It seems like we haven%26rsquo;t had a break from mind-bending puzzle games for the last few years, and Sega%26rsquo;s Crush 3D for the Nintendo 3DS is just making it worse. The redesigned title, originally on the PSP, has been given a total makeover and most importantly %26ndash; 3D.
Inspired, like the original Crush, by the works of MC Escher and Tim Burton, the game carries a surrealist tone as the main character Danny runs amok in his own fantasies trying to collect his lost marbles. There are more than 50 levels along with unlockables and collectibles. Crush3D is a platformer, but doesn%26rsquo;t follow any conventional rules of platform games. Danny operates in 2, 2.5 and 3 dimensions, all depending on what the situation calls for.
The concept of Crush3D is tough to explain, and resembles Super Paper Mario and perhaps Lost in Shadow, but almost nothing else. It%26rsquo;s all about swapping your world from 3D to 2D and back again in order to progress through the levels.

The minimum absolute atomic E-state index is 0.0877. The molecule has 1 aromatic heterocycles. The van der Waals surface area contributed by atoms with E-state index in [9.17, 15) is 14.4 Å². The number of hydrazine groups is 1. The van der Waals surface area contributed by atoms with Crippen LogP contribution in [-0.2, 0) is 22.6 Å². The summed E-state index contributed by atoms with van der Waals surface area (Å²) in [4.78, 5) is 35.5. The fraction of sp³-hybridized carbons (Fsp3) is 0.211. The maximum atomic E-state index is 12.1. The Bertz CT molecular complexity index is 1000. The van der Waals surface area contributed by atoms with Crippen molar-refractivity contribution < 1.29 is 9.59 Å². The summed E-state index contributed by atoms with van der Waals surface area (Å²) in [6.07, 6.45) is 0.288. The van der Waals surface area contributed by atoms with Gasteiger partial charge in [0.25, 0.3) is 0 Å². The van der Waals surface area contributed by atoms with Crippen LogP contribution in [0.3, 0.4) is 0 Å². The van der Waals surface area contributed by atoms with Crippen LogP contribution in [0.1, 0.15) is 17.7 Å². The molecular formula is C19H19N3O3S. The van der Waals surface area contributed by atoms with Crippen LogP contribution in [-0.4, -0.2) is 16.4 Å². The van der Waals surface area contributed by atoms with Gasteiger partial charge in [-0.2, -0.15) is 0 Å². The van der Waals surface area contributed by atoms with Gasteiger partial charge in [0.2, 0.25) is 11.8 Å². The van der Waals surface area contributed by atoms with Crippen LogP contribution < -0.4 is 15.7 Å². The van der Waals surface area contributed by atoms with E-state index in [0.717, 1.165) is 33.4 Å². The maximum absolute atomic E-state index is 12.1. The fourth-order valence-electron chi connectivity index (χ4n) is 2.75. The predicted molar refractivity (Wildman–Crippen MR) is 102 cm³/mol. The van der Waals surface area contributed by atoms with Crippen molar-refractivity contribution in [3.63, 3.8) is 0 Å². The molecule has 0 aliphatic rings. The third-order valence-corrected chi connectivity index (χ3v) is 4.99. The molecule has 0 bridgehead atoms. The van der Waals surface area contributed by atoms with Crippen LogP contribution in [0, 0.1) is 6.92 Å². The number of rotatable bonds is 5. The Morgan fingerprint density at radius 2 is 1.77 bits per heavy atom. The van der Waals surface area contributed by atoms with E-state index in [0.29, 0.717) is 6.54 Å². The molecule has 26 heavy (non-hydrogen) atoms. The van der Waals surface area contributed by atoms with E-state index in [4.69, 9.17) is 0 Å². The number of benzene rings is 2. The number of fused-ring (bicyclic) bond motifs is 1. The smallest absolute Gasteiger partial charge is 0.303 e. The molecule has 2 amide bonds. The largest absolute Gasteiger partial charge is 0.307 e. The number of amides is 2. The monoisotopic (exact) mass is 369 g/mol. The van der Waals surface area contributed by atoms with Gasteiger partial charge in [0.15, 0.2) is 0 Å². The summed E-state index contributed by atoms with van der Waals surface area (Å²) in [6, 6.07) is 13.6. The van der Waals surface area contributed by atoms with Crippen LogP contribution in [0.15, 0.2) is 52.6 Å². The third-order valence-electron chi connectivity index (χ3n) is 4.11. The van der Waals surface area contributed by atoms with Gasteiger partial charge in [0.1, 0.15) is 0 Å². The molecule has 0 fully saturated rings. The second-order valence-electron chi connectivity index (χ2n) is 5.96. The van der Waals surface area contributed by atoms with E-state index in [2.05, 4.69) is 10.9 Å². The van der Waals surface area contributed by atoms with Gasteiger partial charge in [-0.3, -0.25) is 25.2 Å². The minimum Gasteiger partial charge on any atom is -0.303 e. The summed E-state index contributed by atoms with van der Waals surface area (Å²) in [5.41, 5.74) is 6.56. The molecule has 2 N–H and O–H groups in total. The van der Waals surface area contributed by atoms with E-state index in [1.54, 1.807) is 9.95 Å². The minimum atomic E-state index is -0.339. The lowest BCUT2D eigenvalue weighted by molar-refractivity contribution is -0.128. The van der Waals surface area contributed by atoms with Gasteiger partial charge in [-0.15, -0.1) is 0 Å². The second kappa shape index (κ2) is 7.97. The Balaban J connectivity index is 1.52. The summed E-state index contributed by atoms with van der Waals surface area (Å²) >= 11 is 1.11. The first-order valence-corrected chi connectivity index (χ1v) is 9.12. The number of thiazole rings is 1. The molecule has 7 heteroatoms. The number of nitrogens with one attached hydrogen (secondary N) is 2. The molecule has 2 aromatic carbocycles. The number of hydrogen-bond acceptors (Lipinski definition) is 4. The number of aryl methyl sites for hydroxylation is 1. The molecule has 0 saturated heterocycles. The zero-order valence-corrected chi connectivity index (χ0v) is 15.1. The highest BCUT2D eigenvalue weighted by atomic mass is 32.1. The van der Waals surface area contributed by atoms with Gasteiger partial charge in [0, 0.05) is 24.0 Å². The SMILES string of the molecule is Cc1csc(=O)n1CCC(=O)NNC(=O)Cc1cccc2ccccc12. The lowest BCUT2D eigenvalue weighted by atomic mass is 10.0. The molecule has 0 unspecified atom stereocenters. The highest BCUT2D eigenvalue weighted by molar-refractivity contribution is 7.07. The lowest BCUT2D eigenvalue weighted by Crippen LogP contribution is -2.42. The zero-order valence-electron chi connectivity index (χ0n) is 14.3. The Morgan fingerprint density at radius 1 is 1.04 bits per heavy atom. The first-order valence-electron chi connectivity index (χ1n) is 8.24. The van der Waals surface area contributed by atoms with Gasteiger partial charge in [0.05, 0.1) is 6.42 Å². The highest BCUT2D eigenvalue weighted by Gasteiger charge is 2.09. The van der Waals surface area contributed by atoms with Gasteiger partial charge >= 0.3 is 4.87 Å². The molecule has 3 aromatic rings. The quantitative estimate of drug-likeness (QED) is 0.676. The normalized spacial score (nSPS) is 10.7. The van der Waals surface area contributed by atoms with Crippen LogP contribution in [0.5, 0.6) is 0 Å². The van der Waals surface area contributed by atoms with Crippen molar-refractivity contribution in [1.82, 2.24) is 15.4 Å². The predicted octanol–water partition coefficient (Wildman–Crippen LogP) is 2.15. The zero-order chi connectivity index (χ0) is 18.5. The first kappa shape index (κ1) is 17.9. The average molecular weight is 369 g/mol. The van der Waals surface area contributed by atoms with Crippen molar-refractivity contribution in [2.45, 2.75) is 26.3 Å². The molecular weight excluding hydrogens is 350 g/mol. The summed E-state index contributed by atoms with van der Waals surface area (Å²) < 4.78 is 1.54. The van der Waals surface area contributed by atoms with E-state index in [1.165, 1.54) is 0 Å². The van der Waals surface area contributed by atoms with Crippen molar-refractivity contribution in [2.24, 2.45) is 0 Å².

Imagine there are three platforms on a 3D plane: you%26rsquo;re standing on one, there%26rsquo;s another in front of you, but it%26rsquo;s too distant to jump to. And the third is closer, but floating off to the left, also too far to leap onto. If Danny needs to bridge the gap and get to the most distant platform, he must first move the camera to a mostly sideways profile view (or 2.5D), which leaves the platform off to the left now in between the gap but in the distance. Danny can now use the %26ldquo;crush%26rdquo; ability, which flattens the 3D environment into 2D. The platform that was previously off to the side is moved closer, and fits in between the other two, creating a single unbroken platform in 2D. This enables flat Danny to just walk to the right, stopping on the far platform. Then, pop the world back into 3D, and there you are, standing on the platform you previously couldn%26rsquo;t reach.
It%26rsquo;s really cool. You%26rsquo;ll just have to trust us. But only until September, when Crush 3D hits shelves.
Jun 10, 2011